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November 15, 2017

You know that age-old question: "How do you eat an entire elephant?"  Answer: One bite at a time.  In other words, if you attempt to eat the entire elephant in one sitting you'll become overwhelmed.  The thought of even trying to consume an elephant is mind-boggling.  You just can't do it! 


We know what you're thinking: "What does eating an entire elephant have to do with biblical prophets?"  In Part 2 of God's Progressive Revelation: Prophets we're going to tackle these questions:

Why do I need to know/study who the prophets are?


Who are the prophets?


How do we understand prophecy?


Digging In: How do we tackle such an immense amount of information?


In Part 1 we discussed what qualifies someone to be a prophet.  Now that we understand that, we want to Dig In and talk about the prophets of the Bible.  So, let's begin!


Why do I need to know/study who the prophets are?


As you're reading this post, we're sure a thought just entered: "Isn't this stuff for pastors and theologians?"

As Matt says:


"Studying and understanding the ministry and content of God’s divine warning is a rich and rewarding experience.  A proper understanding of the Gospel of Jesus Christ depends on a solid knowledge of God’s heralds of the Messiah."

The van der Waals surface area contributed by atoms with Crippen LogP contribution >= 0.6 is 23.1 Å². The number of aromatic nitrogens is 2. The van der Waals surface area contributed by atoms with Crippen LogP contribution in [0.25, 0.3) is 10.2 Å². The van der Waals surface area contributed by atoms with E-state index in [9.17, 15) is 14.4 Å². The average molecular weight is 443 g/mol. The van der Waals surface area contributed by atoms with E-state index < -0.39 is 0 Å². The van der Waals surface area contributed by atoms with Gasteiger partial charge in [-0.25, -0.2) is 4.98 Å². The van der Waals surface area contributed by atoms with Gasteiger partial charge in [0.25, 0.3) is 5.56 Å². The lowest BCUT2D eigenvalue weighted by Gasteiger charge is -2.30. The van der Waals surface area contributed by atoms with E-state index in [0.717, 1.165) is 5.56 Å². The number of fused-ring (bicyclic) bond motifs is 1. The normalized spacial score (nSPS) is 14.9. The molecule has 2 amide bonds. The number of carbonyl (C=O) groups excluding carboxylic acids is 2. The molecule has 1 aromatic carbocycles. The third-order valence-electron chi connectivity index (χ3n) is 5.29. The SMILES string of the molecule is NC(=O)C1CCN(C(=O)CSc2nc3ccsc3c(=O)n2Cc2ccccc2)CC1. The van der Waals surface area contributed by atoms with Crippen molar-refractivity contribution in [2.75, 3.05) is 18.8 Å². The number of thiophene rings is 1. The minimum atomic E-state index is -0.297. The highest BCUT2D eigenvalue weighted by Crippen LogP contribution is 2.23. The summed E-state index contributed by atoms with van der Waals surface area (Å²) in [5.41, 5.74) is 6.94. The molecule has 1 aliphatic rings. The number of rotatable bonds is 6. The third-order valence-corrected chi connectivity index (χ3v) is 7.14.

Something for your to ponder... the same Bible you use to study/read God's word is the same Bible pastors, theologians, and M. Div professors use.  So, while you may think this information is only for them, God gave us all the same information so that we can properly understand the Gospel of Jesus Christ and how a solid knowledge of God's heralds of the Messiah.


We must not compartmentalize the Bible into sections only for pastors, theologians, and M. Div professors.  God designed the information to be studied and enjoyed (keynote there... enjoyed) by ALL of us.

Ok!  Let's dive into the prophets!


Who are the prophets?  


Let's take a look something Matt Allen leaves us in the FPAM Biblical Foundation material concerning these prophets:


In the Canon (The Bible we have been handed down), there are five major prophets and twelve minor prophets. The terms major and minor define the quantity of written content ascribed to the prophetic author. Minor does not mean that their ministry or their message were any less significant. Major simply means there is significantly more written context. 


Ok, now that we cleared that up you'll better understand why these 17 prophets are divided into Major and Minor prophets:


The Five Major Prophets Are:

1. Isaiah
2. Jeremiah
3. Lamentations (also written by Jeremiah)
4. Ezekiel
5. Daniel


The Twelve Minor Prophets Are: 

1. Hosea 
2. Joel
3. Amos
4. Obadiah
5. Jonah
6. Michah
7. Nahum
8. Habbakuk
9. Zephaniah
10. Haggai
11. Zechariah 
12. Malachi


As you're looking at the list, we can almost guarantee that you're thinking: "Where do I begin?"  Good question and a question that leads us to our next section:


How do we understand prophecy?


Matt gives us a great analogy to help us understand: